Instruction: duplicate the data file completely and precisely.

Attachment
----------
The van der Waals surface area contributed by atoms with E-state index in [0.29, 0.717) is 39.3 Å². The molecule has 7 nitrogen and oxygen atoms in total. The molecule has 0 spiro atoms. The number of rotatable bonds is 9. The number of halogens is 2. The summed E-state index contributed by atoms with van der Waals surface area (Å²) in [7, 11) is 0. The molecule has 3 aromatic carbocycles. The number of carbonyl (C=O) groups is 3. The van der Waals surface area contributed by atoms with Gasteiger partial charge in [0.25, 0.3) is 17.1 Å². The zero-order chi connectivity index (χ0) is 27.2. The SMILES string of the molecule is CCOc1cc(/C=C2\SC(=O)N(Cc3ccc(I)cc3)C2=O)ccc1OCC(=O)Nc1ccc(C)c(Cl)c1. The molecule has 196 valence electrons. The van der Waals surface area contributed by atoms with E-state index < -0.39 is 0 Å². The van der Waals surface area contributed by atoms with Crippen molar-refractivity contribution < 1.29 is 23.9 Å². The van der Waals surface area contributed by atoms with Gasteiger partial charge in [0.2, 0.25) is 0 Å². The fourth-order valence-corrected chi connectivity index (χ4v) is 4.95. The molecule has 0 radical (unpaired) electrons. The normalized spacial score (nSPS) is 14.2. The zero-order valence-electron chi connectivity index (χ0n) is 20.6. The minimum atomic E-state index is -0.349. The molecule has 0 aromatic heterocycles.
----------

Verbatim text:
The van der Waals surface area contributed by atoms with E-state index in [0.29, 0.717) is 39.3 Å². The molecule has 7 nitrogen and oxygen atoms in total. The molecule has 0 spiro atoms. The number of rotatable bonds is 9. The number of halogens is 2. The summed E-state index contributed by atoms with van der Waals surface area (Å²) in [7, 11) is 0. The molecule has 3 aromatic carbocycles. The number of carbonyl (C=O) groups is 3. The van der Waals surface area contributed by atoms with Gasteiger partial charge in [0.25, 0.3) is 17.1 Å². The zero-order chi connectivity index (χ0) is 27.2. The SMILES string of the molecule is CCOc1cc(/C=C2\SC(=O)N(Cc3ccc(I)cc3)C2=O)ccc1OCC(=O)Nc1ccc(C)c(Cl)c1. The molecule has 196 valence electrons. The van der Waals surface area contributed by atoms with E-state index < -0.39 is 0 Å². The van der Waals surface area contributed by atoms with Crippen molar-refractivity contribution < 1.29 is 23.9 Å². The van der Waals surface area contributed by atoms with Gasteiger partial charge in [0.2, 0.25) is 0 Å². The fourth-order valence-corrected chi connectivity index (χ4v) is 4.95. The molecule has 0 radical (unpaired) electrons. The normalized spacial score (nSPS) is 14.2. The zero-order valence-electron chi connectivity index (χ0n) is 20.6. The minimum atomic E-state index is -0.349. The molecule has 0 aromatic heterocycles.